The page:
Additive Manufacturing of Engineered Polymeric Flexible Structures
Type of DegreePhD Dissertation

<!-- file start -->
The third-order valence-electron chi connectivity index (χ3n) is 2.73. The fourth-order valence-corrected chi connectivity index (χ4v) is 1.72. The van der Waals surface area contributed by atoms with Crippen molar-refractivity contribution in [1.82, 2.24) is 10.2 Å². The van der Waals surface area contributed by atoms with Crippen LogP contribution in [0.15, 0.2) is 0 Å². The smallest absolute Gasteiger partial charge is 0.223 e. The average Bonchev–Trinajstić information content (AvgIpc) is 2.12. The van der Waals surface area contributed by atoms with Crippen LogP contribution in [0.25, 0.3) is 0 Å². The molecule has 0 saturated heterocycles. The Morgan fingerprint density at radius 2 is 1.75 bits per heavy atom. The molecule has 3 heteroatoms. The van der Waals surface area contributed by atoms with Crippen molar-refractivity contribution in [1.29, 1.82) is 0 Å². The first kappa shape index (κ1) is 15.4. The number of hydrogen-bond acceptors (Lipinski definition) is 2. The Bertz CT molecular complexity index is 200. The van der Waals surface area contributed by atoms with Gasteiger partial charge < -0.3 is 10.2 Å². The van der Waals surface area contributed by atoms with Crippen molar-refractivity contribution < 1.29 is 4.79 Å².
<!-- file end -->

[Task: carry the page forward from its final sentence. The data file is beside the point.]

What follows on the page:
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Polymer-based additive manufacturing (AM) processes allow the flexibility, rapid, and low-cost fabrication of complex geometries. In recent years, fused filament fabrication (FFF), also known as fused deposition modeling (FDM) has attracted the attention of researchers to fabricate flexible fabric structures. Several researchers attempted to additively manufacture fabric structures, but the mechanical property evaluation was not performed due to the complexity of the geometry and the loading difficulty on the testing fixture. In addition, poly(lactic) acid (PLA) is mostly explored. It is brittle in nature and has elongation at break in the range of 2.5 – 6.0 %, which limits its application in fabrics and fashion industries. In this context, this dissertation deals with the design, additive manufacturing, and mechanical properties characterization of fabric structures. In addition, it discusses the manufacture and characterization of novel composite filaments to use in FDM. The creep behavior of 3D printed composite filaments is also modeled. In chapter 3, the design, 3D printing and analysis of mechanical and microstructural behavior of interlaced fibrous structures were assessed. It was found that the mechanical strength is higher in warp direction as compared to that of in weft direction for 2/1 twill weave fabrics. The flexural strength of weft knitted fabrics is lower in course direction. The cylindrical braids are capable of holding compressive displacement of more than 25 mm. The printed samples contained voids which decreased the mechanical strength. In chapter 4, the effect of heat treatment on 2/1 twill weave fabrics and dog-bone samples were studied. They were compared in terms of mechanical properties and crystallinity. The crystallinity of both samples improved significantly when they were heat treated at temperatures above the glass transition temperature (T_g) of the material. But an improvement in mechanical properties of twill weave fabric was not observed whereas they were improved for dog-bone samples. In chapter 5, a multi-physics computational model is utilized to study a coupled thermo-mechanical-viscoelastic properties of 3D printed plain weave fabrics at and above T_g. The temperatures considered for this study are 60 ℃, 65 ℃, and 70 ℃, and the viscoelastic properties is represented by a Prony series. In this study, unit cells were 3D printed, and then using dynamic mechanical analysis (DMA), the tensile and compression tests were conducted in a closed thermal environment at temperatures mentioned above. The computational analysis was performed in ABAQUS simulation software, and the results were compared with the experimental results. The relative error percentages in the peak forces at each temperature were 23.60% at 60 ℃, −8.85% at 65 ℃, and – 6.25% at 70 ℃. A better agreement in peak forces was seen for unit cells above T_g. The computational model developed for unit cells was used to predict the thermo-mechanical-viscoelastic response of large additively manufactured fabric structures which is difficult to evaluate experimentally. In chapter 6, composite filaments using PLA and TPU were manufactured using twin-screw and single-screw extruders. Different material characterization methods were utilized to study the material properties of the composite filaments. The tensile stress and Young’s modulus of the filaments decreased whereas the elongation increased by more than 500 %. The crystallinity of the materials were increased which were studied using differential scanning calorimetry (DSC) and polarized optical microscope (POM). The analysis also showed a partial miscibility of the polymer constituents. In chapter 7, the effect of a plasticizer on mechanical, thermal, chemical, and morphological properties were studied. Poly(ethylene) glycol (PEG) was used as a plasticizer in PLA/TPU composition. It was found that although the yield stress decreased, the ultimate tensile stress of the filaments did not show a drop in their values. This might have happened due to the plasticizing effect of PEG. Finally, the composite filament was used to 3D print a plain weave fabric structure which demonstrates its feasibility in 3D printing applications. The last chapter of this dissertation discusses the creep behavior and computational modeling of 3D printed composite filaments. The composite filaments were used to 3D print creep samples. The creep test was performed under a constant tensile load of 100 N. A computational model is developed using the Generalized Voigt-Kelvin solid model and three terms in the Prony series. The experimental results and computational results were compared and found that the maximum error is approximately 6 %. This proved the reliability of the model developed and can be used to predict creep response of similar polymers.